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Brian Leiter

Brian Leiter joined the faculty in the academic year 2008-09, simultaneously founding the Law School’s Center for Law, Philosophy & Human Values.  Prior to that, he taught for thirteen years at the University of Texas at Austin, where he was (at the time) the youngest chairholder in the history of the law school.  He has also been a Visiting Professor of Law at Yale University and the University of Paris X-Nanterre, and a Visiting Professor of Philosophy at Oxford University and University College London.

His teaching and research interests are in moral, political, and legal philosophy, in both the Anglophone and Continental European traditions, and the law of evidence.  His books include Objectivity in Law and Morals (Cambridge, 2001) (editor), The Future for Philosophy (Oxford, 2004), Naturalizing Jurisprudence (Oxford, 2007), Why Tolerate Religion? (Princeton, 2013), and Nietzsche on Morality (Routledge, 2nd edition, 2015).   His recent articles have appeared in Oxford Journal of Legal Studies, Virginia Law Review, University of Pennsylvania Law Review, Criminal Law & Philosophy, and Oxford Studies in Metaethics.  He is presently working on projects in moral psychology and meta-ethics (often in relation to Nietzsche), on realism as a theme in political and legal theory, on meta-ethical and metaphysical questions in general jurisprudence, and on philosophical issues about free speech, in both the liberal and Marxian traditions. His work has been translated into Spanish, French, Italian, Chinese, Russian, Portugese, Hebrew, Polish, Slovak, and Greek.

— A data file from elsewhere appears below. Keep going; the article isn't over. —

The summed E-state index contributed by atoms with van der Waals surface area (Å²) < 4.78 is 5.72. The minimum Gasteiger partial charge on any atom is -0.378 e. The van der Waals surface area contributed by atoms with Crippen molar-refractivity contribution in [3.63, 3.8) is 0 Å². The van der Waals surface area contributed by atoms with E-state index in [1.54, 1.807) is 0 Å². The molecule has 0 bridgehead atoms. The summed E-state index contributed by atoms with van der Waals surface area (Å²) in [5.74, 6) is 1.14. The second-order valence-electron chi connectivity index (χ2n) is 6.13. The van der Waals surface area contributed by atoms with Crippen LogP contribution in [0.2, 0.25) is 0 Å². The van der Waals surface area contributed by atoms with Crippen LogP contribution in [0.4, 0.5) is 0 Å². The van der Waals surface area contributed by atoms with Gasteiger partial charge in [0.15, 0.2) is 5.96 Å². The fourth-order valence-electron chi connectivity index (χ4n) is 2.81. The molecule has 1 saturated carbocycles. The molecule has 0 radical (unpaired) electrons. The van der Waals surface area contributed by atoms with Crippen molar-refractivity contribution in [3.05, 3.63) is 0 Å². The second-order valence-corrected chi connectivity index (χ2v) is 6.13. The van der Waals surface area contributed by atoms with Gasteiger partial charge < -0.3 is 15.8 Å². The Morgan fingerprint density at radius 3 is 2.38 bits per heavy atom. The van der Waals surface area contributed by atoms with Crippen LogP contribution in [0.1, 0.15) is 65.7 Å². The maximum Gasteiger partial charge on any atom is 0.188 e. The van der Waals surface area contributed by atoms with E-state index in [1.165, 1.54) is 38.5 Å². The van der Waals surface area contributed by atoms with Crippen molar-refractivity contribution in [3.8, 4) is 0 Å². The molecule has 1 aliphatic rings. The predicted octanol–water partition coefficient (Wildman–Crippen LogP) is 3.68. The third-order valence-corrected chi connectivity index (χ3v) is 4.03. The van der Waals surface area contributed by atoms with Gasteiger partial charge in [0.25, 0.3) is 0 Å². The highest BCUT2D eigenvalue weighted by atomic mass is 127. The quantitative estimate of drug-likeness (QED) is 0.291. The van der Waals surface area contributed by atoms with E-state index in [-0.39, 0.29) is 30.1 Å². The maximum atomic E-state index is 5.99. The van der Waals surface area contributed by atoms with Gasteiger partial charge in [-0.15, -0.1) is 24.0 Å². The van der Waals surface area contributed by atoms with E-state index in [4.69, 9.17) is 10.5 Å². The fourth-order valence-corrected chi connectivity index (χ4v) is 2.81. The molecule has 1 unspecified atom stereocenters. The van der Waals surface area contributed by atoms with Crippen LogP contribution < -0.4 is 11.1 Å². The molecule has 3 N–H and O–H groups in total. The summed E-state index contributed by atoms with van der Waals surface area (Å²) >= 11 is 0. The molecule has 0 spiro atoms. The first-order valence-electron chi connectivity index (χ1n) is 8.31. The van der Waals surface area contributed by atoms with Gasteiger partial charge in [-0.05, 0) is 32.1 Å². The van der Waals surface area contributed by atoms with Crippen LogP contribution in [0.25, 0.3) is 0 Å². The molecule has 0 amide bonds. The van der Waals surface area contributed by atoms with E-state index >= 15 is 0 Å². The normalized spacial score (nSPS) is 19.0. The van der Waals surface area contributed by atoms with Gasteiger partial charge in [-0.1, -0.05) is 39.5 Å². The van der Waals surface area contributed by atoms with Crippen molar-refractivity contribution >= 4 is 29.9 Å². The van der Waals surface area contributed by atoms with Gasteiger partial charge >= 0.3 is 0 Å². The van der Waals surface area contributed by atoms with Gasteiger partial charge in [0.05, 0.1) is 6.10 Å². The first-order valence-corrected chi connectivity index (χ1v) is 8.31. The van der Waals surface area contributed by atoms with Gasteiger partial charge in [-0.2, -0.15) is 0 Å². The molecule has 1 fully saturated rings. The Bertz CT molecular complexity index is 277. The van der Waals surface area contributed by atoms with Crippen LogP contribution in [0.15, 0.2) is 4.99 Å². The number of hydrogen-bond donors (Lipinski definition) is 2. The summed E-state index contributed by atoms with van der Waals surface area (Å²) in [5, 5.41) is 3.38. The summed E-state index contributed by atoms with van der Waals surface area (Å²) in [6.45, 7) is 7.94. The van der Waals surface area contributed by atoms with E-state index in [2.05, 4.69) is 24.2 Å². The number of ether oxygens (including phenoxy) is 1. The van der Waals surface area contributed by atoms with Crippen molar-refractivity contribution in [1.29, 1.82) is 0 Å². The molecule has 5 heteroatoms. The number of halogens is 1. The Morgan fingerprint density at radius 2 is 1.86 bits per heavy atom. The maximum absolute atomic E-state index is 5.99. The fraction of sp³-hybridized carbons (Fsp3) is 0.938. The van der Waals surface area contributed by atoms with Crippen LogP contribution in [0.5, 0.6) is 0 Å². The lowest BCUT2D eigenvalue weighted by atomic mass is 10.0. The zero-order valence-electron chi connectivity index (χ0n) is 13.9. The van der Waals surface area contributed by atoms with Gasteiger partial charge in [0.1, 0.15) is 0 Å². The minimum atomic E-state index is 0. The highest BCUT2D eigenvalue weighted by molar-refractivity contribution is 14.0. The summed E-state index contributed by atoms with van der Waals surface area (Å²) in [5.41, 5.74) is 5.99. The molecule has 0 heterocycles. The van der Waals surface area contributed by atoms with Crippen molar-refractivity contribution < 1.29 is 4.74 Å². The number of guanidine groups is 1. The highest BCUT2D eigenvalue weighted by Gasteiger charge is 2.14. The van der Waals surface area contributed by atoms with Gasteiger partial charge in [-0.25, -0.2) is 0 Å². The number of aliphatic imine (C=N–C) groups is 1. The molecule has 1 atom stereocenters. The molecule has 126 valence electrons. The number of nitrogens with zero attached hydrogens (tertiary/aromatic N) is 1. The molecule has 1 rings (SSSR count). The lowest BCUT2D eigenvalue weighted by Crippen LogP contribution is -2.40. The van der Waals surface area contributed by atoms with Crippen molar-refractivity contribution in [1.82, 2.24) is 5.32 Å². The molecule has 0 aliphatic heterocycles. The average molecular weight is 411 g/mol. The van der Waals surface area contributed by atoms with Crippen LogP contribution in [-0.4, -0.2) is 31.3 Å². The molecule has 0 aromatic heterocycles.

Leiter has given named lectures at universities around the world—including recently the Fresco Lectures in Jurisprudence at the University of Genoa in Italy (in both 2014 and 2008) and the Julius Stone Address in Jurisprudence at the University of Sydney in Australia (in 2013)—as well as many keynote addresses, including, in 2016, at the Summer School on “The Hermeneutics of Suspicion” at the University of Bonn in Germany and the international conference on “The Role of Judges in a Democracy” at the University of Belgrade in Serbia.  He was editor of the journal Legal Theory from 2000 to 2008, and is the founding editor of the Routledge Philosophers book series and of Oxford Studies in Philosophy of Law (with Leslie Green).  He also serves on the editorial boards of Notre Dame Philosophical Reviews, Journal of Nietzsche Studies, Journal of Moral Philosophy, The Philosopher’s Annual, Theoria (Sweden), Anilisi e Diritto (Italy), Problema:  Anuario de Filosofia y Teoría (Mexico), Indian Journal of Legal Theory, and Revista de Teoría Jurídica (Argentina), among others.